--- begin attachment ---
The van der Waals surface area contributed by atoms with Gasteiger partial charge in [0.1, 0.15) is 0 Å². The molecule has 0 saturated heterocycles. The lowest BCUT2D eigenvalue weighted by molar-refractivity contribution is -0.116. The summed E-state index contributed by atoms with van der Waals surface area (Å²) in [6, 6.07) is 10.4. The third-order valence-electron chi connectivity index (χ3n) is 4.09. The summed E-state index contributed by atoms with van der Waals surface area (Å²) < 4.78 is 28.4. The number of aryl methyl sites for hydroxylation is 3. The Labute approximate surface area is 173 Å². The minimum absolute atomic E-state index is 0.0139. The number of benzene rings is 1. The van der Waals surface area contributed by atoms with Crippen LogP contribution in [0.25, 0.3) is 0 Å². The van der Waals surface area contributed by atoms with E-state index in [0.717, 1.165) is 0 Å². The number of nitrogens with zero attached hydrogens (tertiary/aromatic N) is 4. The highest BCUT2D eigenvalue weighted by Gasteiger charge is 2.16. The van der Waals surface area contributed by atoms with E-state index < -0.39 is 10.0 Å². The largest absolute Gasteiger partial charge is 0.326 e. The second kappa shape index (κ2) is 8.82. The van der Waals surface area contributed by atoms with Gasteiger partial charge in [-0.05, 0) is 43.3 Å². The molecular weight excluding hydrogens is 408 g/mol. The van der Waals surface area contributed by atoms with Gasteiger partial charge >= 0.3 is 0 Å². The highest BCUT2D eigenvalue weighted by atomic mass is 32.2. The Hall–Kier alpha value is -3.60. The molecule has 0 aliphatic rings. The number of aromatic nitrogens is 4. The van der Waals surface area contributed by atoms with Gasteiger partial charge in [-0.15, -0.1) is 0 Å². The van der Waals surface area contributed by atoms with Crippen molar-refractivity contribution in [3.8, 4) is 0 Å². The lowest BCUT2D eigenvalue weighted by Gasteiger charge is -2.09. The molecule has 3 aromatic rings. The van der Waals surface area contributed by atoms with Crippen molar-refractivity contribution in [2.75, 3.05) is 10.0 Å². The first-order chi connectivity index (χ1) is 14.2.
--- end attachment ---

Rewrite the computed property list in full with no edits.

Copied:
The van der Waals surface area contributed by atoms with Gasteiger partial charge in [0.1, 0.15) is 0 Å². The molecule has 0 saturated heterocycles. The lowest BCUT2D eigenvalue weighted by molar-refractivity contribution is -0.116. The summed E-state index contributed by atoms with van der Waals surface area (Å²) in [6, 6.07) is 10.4. The third-order valence-electron chi connectivity index (χ3n) is 4.09. The summed E-state index contributed by atoms with van der Waals surface area (Å²) < 4.78 is 28.4. The number of aryl methyl sites for hydroxylation is 3. The Labute approximate surface area is 173 Å². The minimum absolute atomic E-state index is 0.0139. The number of benzene rings is 1. The van der Waals surface area contributed by atoms with Crippen LogP contribution in [0.25, 0.3) is 0 Å². The van der Waals surface area contributed by atoms with E-state index in [0.717, 1.165) is 0 Å². The number of nitrogens with zero attached hydrogens (tertiary/aromatic N) is 4. The highest BCUT2D eigenvalue weighted by Gasteiger charge is 2.16. The van der Waals surface area contributed by atoms with E-state index < -0.39 is 10.0 Å². The largest absolute Gasteiger partial charge is 0.326 e. The second kappa shape index (κ2) is 8.82. The van der Waals surface area contributed by atoms with Gasteiger partial charge in [-0.05, 0) is 43.3 Å². The molecular weight excluding hydrogens is 408 g/mol. The van der Waals surface area contributed by atoms with Gasteiger partial charge >= 0.3 is 0 Å². The highest BCUT2D eigenvalue weighted by atomic mass is 32.2. The Hall–Kier alpha value is -3.60. The molecule has 0 aliphatic rings. The number of aromatic nitrogens is 4. The van der Waals surface area contributed by atoms with Gasteiger partial charge in [-0.15, -0.1) is 0 Å². The van der Waals surface area contributed by atoms with Crippen molar-refractivity contribution in [3.8, 4) is 0 Å². The lowest BCUT2D eigenvalue weighted by Gasteiger charge is -2.09. The molecule has 3 aromatic rings. The van der Waals surface area contributed by atoms with Crippen molar-refractivity contribution in [2.75, 3.05) is 10.0 Å². The first-order chi connectivity index (χ1) is 14.2.